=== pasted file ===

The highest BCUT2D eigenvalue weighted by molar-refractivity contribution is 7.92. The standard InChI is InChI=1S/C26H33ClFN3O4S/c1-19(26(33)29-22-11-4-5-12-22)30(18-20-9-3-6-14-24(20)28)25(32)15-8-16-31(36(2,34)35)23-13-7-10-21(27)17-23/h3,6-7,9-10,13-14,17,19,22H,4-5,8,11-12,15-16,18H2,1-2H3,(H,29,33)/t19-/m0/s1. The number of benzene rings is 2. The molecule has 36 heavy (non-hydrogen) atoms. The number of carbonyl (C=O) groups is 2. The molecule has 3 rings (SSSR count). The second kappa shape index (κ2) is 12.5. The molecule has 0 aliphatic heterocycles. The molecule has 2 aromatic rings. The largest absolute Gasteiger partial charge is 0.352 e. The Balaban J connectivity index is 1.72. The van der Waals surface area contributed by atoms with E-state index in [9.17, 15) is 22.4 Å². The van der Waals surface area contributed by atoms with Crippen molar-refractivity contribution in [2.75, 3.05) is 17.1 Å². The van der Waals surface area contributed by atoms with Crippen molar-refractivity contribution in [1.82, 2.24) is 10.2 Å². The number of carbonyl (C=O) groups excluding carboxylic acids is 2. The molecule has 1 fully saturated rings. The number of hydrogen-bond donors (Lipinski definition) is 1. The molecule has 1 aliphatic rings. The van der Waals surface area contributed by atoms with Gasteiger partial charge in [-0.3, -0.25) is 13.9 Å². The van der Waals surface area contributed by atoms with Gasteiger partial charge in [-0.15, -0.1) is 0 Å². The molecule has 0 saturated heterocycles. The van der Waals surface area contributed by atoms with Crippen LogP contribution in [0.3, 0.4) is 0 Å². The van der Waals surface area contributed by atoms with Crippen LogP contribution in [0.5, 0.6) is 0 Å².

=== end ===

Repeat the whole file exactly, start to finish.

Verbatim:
The highest BCUT2D eigenvalue weighted by molar-refractivity contribution is 7.92. The standard InChI is InChI=1S/C26H33ClFN3O4S/c1-19(26(33)29-22-11-4-5-12-22)30(18-20-9-3-6-14-24(20)28)25(32)15-8-16-31(36(2,34)35)23-13-7-10-21(27)17-23/h3,6-7,9-10,13-14,17,19,22H,4-5,8,11-12,15-16,18H2,1-2H3,(H,29,33)/t19-/m0/s1. The number of benzene rings is 2. The molecule has 36 heavy (non-hydrogen) atoms. The number of carbonyl (C=O) groups is 2. The molecule has 3 rings (SSSR count). The second kappa shape index (κ2) is 12.5. The molecule has 0 aliphatic heterocycles. The molecule has 2 aromatic rings. The largest absolute Gasteiger partial charge is 0.352 e. The Balaban J connectivity index is 1.72. The van der Waals surface area contributed by atoms with E-state index in [9.17, 15) is 22.4 Å². The van der Waals surface area contributed by atoms with Crippen molar-refractivity contribution in [2.75, 3.05) is 17.1 Å². The van der Waals surface area contributed by atoms with Crippen molar-refractivity contribution in [1.82, 2.24) is 10.2 Å². The number of carbonyl (C=O) groups excluding carboxylic acids is 2. The molecule has 1 fully saturated rings. The number of hydrogen-bond donors (Lipinski definition) is 1. The molecule has 1 aliphatic rings. The van der Waals surface area contributed by atoms with Gasteiger partial charge in [-0.3, -0.25) is 13.9 Å². The van der Waals surface area contributed by atoms with Gasteiger partial charge in [-0.15, -0.1) is 0 Å². The molecule has 0 saturated heterocycles. The van der Waals surface area contributed by atoms with Crippen LogP contribution in [0.3, 0.4) is 0 Å². The van der Waals surface area contributed by atoms with Crippen LogP contribution in [0.5, 0.6) is 0 Å².